Gray's shutout puts A's in AL Wild Card Game

Six-hitter in Texas sends Oakland to third straight postseason

Gray's shutout puts A's in AL Wild Card Game

ARLINGTON -- A's manager Bob Melvin stood in the middle of a champagne-soaked clubhouse, his battle-tested men huddled around their tired, trusted leader. He raised a toast, the final game of the regular season a mere minutes behind them all, and offered a succinct but profound message that ended in two words: "We're in."

Yes, the A's are back in the postseason, despite an unexpectedly arduous and overly dramatic journey to get there -- "We've been through hell and back," said Sean Doolittle -- and, in celebrating an American League Wild Card berth following Sonny Gray's 4-0 shutout of the Rangers on Sunday afternoon at Globe Life Park, experienced an equally liberating emotional release, too.

"We went through some real challenges this year, but those things can make you tougher, too," Melvin said. "It's a relief off everyone's shoulders that we're here now, took the journey that we did. We're in, and I know I'm going to sleep better tonight."

"There have been a lot of ups and downs this year," added Jed Lowrie, "but we punched our ticket, and that's all that matters."

Gray's complete-game gem, just the second of his career, allowed the A's to cancel all pending reservations in Seattle, nullifying a potential Game 163 on Monday. Instead, they will head straight to Kansas City in advance of Tuesday's 5 p.m. PT contest, led by their ace, Jon Lester.

It will be the A's third consecutive postseason appearance -- the previous two ending in Game 5 losses to Justin Verlander and the Tigers in the AL Division Series -- and 26th in franchise history. Only the Yankees (51), Dodgers (28) and Cardinals (27) have more.

"I've been saying the last two weeks, if we get in, the last two months would be forgotten. And now I can say that with confidence," said Josh Reddick. "All the naysayers and the negative vibes, they're all gone now. We got in. I've been saying it for months -- two division titles, out Game 5, get in with the Wild Card, Win the whole thing."

"Now the pressure is off," said Gray, "and we can just go play."

Gray was superb on a day when he absolutely needed to be, allowing the Rangers just six hits without walking a batter and ringing up five strikeouts to remain efficient throughout, needing just 103 pitches to join Dave Stewart as the only pitchers in Oakland history to toss a complete game to clinch a playoff appearance.

It was the exclamation point to an utterly emotional season.

Oakland exited the All-Star break with baseball's best record (59-36) but a Yoenis Cespedes-less lineup stumbled for much of the second half, allowing the Angels to run away with the AL West crown in a matter of weeks. The A's, meanwhile, trudged to the finish line, and their post-break .433 winning percentage is lowest in MLB history by a playoff team.

"Once we could get that monkey off our back, we feel like we have a team that could do something special, and I think we're going to enjoy the heck out of this right now, after everything that this team has been through," said Doolittle. "This could be something that helps us move forward."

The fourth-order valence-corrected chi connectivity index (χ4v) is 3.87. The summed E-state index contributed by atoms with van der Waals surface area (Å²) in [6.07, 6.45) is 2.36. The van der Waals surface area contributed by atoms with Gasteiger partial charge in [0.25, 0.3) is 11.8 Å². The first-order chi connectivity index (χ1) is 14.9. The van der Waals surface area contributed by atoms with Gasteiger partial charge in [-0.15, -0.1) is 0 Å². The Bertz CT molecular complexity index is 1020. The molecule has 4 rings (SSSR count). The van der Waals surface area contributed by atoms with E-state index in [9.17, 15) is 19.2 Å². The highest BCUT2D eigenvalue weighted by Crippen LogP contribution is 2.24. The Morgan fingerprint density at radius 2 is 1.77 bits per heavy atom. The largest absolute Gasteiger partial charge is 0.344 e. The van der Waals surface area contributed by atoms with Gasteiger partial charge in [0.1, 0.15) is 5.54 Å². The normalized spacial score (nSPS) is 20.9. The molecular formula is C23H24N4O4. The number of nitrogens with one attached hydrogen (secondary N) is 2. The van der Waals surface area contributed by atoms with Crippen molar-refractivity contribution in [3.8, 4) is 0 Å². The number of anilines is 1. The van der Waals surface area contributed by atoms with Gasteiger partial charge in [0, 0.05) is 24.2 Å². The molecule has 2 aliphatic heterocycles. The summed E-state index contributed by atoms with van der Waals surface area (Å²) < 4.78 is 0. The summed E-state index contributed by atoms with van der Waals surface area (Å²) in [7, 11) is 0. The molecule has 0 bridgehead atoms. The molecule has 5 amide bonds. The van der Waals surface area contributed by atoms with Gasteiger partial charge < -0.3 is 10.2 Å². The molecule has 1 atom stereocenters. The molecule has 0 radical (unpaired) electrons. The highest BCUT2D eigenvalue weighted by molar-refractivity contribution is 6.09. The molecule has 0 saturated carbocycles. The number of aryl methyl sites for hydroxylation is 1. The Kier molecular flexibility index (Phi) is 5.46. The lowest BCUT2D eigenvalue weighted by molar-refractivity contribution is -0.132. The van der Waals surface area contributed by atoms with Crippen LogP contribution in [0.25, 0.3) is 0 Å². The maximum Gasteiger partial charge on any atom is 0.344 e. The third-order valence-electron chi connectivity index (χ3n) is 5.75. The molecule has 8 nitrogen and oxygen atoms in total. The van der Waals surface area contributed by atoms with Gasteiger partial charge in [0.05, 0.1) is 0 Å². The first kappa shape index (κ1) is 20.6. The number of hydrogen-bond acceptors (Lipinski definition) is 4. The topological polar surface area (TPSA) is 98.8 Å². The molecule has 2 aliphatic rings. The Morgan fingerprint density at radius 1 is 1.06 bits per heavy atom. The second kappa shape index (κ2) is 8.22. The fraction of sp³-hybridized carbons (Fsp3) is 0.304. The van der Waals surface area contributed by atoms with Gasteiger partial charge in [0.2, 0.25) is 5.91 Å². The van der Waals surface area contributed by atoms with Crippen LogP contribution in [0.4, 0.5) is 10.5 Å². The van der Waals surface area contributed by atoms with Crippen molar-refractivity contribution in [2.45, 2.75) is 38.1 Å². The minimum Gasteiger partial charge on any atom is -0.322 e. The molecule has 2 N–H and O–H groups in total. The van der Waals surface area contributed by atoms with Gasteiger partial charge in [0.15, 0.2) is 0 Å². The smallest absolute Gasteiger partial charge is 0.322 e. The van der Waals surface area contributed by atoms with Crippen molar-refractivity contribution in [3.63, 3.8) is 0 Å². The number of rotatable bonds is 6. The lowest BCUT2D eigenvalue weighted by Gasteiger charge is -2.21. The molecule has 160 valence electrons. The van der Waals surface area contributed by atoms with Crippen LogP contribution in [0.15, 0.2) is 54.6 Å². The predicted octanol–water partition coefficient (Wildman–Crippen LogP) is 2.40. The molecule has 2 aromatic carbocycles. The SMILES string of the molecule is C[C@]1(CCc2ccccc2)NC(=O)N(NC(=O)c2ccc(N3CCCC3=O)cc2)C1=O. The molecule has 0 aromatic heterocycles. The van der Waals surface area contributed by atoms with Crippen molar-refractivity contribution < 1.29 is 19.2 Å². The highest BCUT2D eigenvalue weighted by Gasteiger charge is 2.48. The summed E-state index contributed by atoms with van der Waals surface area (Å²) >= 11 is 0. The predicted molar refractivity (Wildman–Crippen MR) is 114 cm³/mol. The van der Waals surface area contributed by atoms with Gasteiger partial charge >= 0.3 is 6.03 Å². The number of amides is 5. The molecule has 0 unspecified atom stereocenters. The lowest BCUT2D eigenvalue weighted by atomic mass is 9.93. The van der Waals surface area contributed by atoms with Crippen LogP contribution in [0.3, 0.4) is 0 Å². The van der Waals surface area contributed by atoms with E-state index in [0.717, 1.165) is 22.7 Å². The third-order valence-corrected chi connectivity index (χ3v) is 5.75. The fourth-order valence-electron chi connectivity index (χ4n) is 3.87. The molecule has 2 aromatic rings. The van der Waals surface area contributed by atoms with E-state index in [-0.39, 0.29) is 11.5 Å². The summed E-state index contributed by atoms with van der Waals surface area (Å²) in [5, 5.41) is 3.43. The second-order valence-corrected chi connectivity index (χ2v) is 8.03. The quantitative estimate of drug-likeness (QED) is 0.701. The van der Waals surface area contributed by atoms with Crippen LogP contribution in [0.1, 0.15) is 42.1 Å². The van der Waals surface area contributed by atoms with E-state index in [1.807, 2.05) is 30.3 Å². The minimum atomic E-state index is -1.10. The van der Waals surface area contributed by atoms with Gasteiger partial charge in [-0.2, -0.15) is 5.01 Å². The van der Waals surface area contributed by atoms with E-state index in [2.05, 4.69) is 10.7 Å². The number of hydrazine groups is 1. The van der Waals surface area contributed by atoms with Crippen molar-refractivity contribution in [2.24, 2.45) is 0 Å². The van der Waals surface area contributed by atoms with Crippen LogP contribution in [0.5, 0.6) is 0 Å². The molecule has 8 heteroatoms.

Doolittle warmed up twice Sunday afternoon, "and there was no way I was going in that game," he said, smiling. "Sonny was in a different kind of place today. Just an unbelievable outing for him."

"That was huge, one of the most impressive games I've gotten to watch in a while," said Lester, who was acquired in the deal that sent Cespedes to Boston. "Now it's my job to go out there and not screw it up and pitch the best game I can and give these guys a chance to win."

Gray's only other complete game also came against the Rangers, a three-hit shutout back in April, but against a healthier Texas lineup and under much different circumstances. He's already shown in little time, though, his love for a good challenge, evidenced by two gritty starts against the Tigers in last year's ALDS.

"It's pretty amazing," said Melvin. "For a 24-year-old kid who looks like he's 14 and pitches like he's 30, we've asked so much of him over the last couple of years, and for him to step up today, he kind of gave me an inkling that he might be the only guy we needed."

He surely shined on this day, particularly in the fifth inning when the Rangers threatened with runners at the corners and none out. Gray proceeded to strike out Luis Sardinas and force an inning-ending double play from former teammate Adam Rosales to escape his only jam.

He got all support he needed in the second inning when Reddick notched an RBI triple and Stephen Vogt rung up a run-scoring single. Lowrie's two-run base hit in the ninth padded a lead Gray wasn't about to hand over.

"Today was time to go out and win a game. It didn't matter how," said Gray. "It's my mom's birthday and she told me before the game, 'Son, there's only one thing that's going to make this a happy birthday.' And I'm sure she's having a great birthday now."

Jane Lee is a reporter for MLB.com. This story was not subject to the approval of Major League Baseball or its clubs.